Professor: Somebody 'Lied' on Priest's Past
N.C. College Hired Boston Cleric in 1997 Not Knowing He'd Been Fired
Belmont Abbey Officials Will Take 'Closer Look' at Applicants' Background

By Ken Garfield
Charlotte Observer (North Carolina)
May 16, 2002

The Belmont Abbey College professor who chaired the committee that hired the Rev. George Berthold in 1997 expressed outrage Wednesday that no one told them he had been dismissed less than two years earlier for having improper contact with a 19-year-old seminarian.

Janette Blandford said Berthold told the search committee he was interested in moving from St. John's Seminary in Brighton, Mass., to the Gaston County college because he wanted a warmer climate.

Blandford said she didn't know until she picked up the newspaper Wednesday that now-embattled Cardinal Bernard Law of Boston had dismissed Berthold from St. John's Seminary in 1995 - and then assured the Gaston County college in writing that he had an unblemished record.

"Considering everything else that has happened in the church, I'm outraged," said Blandford, who chairs Belmont Abbey's philosophy department. "The circle just widens. I can't believe it would extend right down to here. Somebody flat-out lied."

Abbey spokeswoman Teresa Sowers McKinney said Berthold was released from his contract after Belmont Abbey was notified in the fall of 1998 that he was no longer in good standing as a priest.

Belmont Abbey will tighten screening procedures and check out incoming priests more closely in light of the news about Berthold, she said, including making follow-up phone calls on letters of good standing from archdioceses.

"We'd do that at the very least and ask more questions if need be," McKinney said. "In the future, we'll really take a closer look at letters. This is just unfortunate. We're disappointed and saddened."

No complaints of sexual misconduct were made against Berthold while he was there, she said. She also said there have been no charges of sexual misconduct by Abbey faculty.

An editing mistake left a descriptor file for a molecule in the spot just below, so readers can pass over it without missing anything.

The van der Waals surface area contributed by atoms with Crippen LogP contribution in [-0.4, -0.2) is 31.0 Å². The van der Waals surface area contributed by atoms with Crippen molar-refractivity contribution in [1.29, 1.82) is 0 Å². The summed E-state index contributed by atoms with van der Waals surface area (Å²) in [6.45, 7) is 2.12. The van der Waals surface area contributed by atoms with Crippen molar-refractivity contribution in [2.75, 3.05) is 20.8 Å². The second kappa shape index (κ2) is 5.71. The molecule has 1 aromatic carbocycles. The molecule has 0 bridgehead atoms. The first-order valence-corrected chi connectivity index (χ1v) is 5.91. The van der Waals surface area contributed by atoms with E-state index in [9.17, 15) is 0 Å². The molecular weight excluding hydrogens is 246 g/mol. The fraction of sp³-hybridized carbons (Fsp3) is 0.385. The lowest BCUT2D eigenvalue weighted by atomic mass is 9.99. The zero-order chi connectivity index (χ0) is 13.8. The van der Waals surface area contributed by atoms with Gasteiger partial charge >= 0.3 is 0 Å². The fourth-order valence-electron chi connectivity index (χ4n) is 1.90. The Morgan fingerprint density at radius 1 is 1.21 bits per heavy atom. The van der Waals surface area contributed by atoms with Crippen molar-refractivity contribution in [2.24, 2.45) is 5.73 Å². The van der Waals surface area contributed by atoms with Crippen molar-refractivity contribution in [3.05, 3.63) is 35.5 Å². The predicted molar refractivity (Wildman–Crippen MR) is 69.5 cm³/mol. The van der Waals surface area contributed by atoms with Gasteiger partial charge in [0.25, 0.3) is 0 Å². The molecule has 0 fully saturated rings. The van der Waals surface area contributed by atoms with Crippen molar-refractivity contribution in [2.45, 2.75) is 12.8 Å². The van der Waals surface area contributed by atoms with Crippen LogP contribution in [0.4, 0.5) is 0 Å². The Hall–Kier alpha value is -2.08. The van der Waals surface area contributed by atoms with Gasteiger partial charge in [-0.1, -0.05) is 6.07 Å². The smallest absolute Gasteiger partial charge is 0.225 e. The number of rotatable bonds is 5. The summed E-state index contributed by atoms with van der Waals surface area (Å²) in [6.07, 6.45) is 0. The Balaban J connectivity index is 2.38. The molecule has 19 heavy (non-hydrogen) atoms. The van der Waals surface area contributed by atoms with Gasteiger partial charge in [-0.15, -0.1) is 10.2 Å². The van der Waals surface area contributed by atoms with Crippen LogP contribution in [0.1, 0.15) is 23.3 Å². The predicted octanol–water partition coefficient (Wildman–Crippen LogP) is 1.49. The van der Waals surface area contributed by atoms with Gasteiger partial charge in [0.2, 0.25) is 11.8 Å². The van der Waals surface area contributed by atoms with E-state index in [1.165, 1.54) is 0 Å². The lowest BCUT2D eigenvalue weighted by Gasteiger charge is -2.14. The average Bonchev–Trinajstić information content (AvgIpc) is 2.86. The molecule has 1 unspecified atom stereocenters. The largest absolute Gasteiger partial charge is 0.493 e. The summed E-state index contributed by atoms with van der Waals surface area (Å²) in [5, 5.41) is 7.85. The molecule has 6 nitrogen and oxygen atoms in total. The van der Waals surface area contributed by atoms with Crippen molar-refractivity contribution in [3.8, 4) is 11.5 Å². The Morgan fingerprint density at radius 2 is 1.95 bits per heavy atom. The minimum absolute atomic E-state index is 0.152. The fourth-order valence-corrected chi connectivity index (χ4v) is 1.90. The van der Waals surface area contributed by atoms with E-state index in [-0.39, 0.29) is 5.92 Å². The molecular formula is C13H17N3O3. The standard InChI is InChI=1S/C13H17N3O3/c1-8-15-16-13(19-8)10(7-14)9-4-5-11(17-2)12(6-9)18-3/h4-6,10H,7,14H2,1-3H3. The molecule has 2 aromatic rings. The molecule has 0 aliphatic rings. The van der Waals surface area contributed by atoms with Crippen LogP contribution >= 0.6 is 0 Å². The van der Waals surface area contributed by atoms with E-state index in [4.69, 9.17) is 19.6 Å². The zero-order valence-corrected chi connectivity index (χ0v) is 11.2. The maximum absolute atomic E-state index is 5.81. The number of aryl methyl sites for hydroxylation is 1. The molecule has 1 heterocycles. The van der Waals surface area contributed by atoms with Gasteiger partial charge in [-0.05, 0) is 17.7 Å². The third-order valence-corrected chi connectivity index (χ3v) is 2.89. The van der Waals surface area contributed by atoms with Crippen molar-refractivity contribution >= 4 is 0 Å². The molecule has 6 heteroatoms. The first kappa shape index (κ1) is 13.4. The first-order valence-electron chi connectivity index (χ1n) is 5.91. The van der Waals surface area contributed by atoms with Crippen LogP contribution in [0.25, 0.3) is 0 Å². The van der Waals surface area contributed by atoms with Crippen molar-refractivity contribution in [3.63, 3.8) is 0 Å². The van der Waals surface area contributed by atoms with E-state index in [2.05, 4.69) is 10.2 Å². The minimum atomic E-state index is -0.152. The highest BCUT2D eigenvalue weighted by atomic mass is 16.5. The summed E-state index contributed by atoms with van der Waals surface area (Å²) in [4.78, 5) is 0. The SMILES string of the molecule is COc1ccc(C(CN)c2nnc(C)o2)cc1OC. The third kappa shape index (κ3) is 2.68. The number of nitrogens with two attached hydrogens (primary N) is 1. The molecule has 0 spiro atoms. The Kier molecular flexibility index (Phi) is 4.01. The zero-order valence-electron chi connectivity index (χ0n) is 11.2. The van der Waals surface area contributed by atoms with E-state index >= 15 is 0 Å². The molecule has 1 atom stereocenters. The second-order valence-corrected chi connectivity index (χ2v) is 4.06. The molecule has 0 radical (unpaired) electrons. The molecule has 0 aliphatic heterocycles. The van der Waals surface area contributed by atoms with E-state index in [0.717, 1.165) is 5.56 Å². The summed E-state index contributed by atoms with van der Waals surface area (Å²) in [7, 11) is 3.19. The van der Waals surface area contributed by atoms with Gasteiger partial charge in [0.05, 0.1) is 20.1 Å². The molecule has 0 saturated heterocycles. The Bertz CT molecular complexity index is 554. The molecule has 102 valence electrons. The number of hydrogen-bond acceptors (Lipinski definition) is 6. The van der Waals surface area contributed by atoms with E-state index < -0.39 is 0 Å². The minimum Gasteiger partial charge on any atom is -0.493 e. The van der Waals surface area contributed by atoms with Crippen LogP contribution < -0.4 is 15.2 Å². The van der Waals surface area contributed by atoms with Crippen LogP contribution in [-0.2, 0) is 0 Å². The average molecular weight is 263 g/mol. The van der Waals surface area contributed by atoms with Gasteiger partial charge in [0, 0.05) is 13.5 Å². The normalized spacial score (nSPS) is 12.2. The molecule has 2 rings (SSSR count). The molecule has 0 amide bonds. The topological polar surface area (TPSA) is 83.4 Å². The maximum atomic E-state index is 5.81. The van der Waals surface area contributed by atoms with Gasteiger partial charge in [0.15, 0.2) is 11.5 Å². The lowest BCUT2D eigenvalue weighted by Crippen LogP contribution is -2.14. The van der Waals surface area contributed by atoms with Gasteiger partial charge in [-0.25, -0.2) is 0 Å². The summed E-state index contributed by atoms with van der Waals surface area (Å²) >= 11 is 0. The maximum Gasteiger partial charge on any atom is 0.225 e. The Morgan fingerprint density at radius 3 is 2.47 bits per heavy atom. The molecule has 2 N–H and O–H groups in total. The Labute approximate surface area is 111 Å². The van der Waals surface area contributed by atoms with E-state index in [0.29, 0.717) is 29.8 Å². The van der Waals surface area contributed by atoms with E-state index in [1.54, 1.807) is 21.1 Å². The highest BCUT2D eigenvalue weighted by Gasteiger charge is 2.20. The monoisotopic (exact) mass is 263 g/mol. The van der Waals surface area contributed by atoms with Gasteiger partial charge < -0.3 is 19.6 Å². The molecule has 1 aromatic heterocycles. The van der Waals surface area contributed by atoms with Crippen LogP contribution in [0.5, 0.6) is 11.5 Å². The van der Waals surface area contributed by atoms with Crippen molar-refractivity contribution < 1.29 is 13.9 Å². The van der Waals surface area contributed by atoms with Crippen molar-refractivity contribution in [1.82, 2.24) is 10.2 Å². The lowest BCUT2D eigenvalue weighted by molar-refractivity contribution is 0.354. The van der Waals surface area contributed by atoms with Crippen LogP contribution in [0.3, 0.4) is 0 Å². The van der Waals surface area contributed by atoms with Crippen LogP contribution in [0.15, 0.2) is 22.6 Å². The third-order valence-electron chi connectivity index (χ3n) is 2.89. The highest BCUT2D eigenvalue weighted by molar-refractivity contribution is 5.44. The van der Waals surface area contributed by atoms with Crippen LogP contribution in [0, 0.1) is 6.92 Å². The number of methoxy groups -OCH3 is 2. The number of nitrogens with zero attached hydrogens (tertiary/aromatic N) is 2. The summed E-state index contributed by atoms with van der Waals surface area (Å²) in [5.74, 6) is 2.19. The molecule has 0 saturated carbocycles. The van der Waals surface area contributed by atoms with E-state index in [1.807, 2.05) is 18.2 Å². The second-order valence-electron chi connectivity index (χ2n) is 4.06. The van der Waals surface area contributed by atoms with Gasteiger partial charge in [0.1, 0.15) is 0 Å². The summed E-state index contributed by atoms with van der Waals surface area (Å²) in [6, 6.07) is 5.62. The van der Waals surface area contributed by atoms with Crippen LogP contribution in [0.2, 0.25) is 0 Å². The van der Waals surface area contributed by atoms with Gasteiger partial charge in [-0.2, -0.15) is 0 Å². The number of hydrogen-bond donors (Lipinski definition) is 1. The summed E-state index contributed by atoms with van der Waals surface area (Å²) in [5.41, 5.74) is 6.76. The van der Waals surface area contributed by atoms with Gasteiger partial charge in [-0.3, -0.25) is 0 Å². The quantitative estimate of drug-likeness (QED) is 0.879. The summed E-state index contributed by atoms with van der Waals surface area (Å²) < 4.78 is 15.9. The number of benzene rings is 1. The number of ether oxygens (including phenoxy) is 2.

From the fall of 1997 to October 1998, Berthold taught 10 theology courses.

Blandford said the committee that hired him was impressed by his charm, credentials and world travels. Also, she said, "We were desperate to get a theologian."

Though she never heard any allegations regarding his behavior, Blandford said she heard complaints from students about his teaching - and in turn, heard Berthold complain about the quality of Belmont Abbey students.

Blandford said she didn't know until now why Berthold had been dismissed from the Abbey.

Two months after Berthold became dean of St. John's undergraduate college, he was accused of making improper advances toward a freshman, including kissing him on the lips. He was also accused in 2000 of molesting a boy three decades ago in Massachusetts, according to the Boston Globe.

Since 1999, the Boston archdiocese has listed Berthold as "unassigned." Reached in New Hampshire by the Boston Globe, Berthold, 67, refused comment.

McKinney said the college recently conducted sexual harassment classes for administration, faculty and staff.

A Catholic priest, Berthold wasn't a Benedictine monk or part of the Abbey's monastery. He lived in Charlotte instead of at the Abbey campus 14 miles west of Charlotte, McKinney said.

The college has 872 students, and 43 full-time faculty members, six of whom are monks.

Kevin Graham, a junior, said he didn't want to see the Abbey hurt by the revelations about Berthold.

"This is not a reflection of the Abbey or what the Abbey stands for," said Graham, 25, of Gastonia.

Another accusation

In an unrelated development, a seventh case of alleged sexual misconduct has been reported by the Roman Catholic Diocese of Charlotte.

Diocese spokeswoman Joann Keane said Wednesday that an accusation against a religious brother who has since died has been turned over to civil authorities in the county where it allegedly occurred. The case is from the 1980s.

A religious brother is a member of a religious community who takes vows of obedience, poverty and chastity. They serve the church in several ways, but they are not ordained and can not preside over Mass.


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